Place the same under the receiver of an air-pump, it expands from diminished external pressure.

Air has weight. A bottle exhausted of the air is lighter than when full - difference, the weight of a volume of air equal to the contents of the bottle— this means air at the ordinary temperature and pressure of the atmosphere—100 cubic inches dry pure air weigh 31.0117 grains, being for a cubic yard 4} oz. Balance the bottle when full of air at one end of the scale-beam; then take it off and exhaust it by means of the air-pump, and when again suspended, the other end of the beam will preponderate; restore the equilibrium by pieces of paper, etc.

| Drinking through a straw. The teacher, taking a straw and a basin of water, shows' them, if the mouth or orifice of the straw is not wholly immersed, or under water, the water will not rise ; wholly covered — when they begin to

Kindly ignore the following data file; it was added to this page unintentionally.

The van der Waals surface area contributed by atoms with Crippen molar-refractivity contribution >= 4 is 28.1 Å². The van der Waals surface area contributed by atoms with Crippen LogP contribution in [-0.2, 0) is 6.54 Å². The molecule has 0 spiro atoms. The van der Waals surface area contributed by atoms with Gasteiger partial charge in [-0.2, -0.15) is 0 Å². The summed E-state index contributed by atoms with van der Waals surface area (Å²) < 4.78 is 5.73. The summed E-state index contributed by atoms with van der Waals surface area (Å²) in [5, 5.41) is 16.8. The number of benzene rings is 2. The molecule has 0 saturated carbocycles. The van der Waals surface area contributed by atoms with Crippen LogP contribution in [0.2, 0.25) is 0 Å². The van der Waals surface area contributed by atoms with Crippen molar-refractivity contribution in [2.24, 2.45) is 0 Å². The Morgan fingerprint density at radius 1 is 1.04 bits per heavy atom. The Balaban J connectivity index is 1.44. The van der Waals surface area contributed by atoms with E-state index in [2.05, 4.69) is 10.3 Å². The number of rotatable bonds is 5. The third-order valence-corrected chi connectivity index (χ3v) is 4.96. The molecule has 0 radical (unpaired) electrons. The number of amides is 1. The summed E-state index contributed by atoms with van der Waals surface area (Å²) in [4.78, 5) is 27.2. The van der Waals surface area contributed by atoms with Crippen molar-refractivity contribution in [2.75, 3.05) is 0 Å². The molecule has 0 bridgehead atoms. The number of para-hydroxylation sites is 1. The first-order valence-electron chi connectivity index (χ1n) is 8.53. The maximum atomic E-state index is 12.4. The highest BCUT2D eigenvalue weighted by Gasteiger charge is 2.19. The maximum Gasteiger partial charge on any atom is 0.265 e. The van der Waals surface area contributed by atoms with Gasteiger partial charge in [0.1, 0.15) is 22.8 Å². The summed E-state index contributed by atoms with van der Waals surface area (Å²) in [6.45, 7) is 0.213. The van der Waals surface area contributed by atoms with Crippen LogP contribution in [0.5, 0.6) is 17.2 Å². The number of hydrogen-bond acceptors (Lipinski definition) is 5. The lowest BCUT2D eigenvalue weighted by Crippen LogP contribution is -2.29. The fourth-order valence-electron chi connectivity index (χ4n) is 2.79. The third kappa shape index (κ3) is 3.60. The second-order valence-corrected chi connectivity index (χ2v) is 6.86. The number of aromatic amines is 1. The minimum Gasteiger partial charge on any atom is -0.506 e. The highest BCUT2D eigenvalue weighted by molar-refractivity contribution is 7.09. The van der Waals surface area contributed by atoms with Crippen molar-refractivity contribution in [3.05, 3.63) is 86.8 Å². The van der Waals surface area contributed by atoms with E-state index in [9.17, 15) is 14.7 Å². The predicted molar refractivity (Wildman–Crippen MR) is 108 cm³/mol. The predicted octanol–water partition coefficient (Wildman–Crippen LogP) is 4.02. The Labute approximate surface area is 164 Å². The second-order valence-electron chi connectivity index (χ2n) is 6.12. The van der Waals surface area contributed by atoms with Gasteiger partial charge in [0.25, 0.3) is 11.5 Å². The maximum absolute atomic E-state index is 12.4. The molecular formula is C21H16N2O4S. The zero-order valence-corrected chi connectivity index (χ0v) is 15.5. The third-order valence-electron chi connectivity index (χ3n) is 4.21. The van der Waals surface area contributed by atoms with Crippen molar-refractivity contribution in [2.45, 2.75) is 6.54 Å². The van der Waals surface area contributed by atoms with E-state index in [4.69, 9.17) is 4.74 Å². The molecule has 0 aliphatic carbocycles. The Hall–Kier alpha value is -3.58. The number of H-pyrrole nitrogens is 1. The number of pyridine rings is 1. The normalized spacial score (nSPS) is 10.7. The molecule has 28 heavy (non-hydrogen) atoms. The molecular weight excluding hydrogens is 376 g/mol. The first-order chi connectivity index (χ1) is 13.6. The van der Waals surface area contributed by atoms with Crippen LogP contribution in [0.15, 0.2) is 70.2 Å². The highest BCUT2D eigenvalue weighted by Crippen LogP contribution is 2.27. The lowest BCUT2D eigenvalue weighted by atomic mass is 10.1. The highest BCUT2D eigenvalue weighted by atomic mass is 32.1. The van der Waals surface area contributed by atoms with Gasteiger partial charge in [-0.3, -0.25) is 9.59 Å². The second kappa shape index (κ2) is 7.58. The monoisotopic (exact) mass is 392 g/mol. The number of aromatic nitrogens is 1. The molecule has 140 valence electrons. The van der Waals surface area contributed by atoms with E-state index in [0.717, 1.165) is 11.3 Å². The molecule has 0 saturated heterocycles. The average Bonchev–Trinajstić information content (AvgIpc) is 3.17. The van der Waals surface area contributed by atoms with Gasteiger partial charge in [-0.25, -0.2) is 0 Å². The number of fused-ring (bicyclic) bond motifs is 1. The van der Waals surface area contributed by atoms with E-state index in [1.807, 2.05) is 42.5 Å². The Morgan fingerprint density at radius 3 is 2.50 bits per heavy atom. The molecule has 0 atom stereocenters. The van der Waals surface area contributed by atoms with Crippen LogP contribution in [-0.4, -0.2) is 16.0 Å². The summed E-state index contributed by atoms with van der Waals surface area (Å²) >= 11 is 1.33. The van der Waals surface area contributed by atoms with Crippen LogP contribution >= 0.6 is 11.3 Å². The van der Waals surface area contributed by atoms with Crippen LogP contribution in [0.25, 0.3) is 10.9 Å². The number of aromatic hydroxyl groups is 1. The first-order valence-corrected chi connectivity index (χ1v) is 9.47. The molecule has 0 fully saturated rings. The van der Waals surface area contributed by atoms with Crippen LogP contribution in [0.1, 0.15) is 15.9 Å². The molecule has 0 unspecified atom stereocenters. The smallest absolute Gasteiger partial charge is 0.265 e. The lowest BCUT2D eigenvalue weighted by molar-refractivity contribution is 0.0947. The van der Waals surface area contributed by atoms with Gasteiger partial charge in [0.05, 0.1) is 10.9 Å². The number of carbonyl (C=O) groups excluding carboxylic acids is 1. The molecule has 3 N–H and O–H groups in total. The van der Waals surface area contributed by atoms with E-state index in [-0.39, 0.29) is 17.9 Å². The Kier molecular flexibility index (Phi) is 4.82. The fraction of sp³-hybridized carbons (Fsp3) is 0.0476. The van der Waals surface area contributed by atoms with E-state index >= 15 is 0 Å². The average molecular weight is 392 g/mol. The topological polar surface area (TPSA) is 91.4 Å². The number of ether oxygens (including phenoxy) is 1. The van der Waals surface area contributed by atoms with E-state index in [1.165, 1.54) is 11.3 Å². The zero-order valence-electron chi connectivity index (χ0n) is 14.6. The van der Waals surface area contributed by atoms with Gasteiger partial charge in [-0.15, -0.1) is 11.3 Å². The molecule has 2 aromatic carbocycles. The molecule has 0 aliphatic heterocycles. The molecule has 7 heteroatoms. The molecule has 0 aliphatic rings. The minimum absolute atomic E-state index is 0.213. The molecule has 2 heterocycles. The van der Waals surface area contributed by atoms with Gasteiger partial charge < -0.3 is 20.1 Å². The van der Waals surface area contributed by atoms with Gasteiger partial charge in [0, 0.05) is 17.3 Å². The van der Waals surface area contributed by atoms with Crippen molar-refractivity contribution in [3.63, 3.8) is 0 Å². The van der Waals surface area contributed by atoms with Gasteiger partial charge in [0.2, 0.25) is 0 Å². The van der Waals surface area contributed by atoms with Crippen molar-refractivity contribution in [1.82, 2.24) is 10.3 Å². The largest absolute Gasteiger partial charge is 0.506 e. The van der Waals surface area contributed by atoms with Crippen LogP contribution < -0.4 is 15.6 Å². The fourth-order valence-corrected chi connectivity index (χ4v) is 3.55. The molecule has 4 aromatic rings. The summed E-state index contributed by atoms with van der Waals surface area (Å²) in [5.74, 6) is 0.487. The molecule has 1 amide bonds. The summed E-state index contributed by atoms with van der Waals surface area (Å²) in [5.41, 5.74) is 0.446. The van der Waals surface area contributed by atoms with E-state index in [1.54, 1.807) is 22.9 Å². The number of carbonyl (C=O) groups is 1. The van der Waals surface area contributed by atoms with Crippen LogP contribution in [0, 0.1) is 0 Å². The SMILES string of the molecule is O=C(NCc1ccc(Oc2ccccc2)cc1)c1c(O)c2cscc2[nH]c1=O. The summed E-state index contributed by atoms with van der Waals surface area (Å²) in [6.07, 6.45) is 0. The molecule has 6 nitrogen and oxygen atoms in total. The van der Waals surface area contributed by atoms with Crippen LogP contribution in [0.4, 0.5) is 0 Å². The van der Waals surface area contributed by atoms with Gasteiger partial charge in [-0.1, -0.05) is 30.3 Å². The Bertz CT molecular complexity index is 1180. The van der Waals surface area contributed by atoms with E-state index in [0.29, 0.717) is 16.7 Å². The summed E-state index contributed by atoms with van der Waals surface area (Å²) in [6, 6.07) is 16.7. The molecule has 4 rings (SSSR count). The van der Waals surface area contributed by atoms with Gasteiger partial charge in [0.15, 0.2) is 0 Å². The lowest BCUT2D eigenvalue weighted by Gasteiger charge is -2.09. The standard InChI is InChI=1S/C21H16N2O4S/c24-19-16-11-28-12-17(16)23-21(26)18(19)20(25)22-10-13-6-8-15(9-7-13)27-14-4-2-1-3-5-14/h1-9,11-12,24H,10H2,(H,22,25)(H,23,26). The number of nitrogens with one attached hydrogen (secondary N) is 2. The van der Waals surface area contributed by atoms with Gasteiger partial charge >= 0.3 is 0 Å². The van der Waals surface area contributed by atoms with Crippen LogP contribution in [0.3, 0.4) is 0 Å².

draw out the air the water immediately rises, and why? What takes place if a hole is made in it above the surface of the water? Water does not rise. What if you plunge it deeper, so that the hole made in the straw is below the surface ?-It immediately rises again.-Reasons for all this, which, if they comprehend, they will at once understand the barometer and common pump.

A model in glass of a common pump will be found a very instructive piece of apparatus, and if fitted into a small glass cylinder which can be made air-tight at pleasure by means of a screw, it becomes a much more useful and perfect instrument for teachers, as the pump will work or not, according as the vessel in which the water is, is made air-tight, or not air-tight.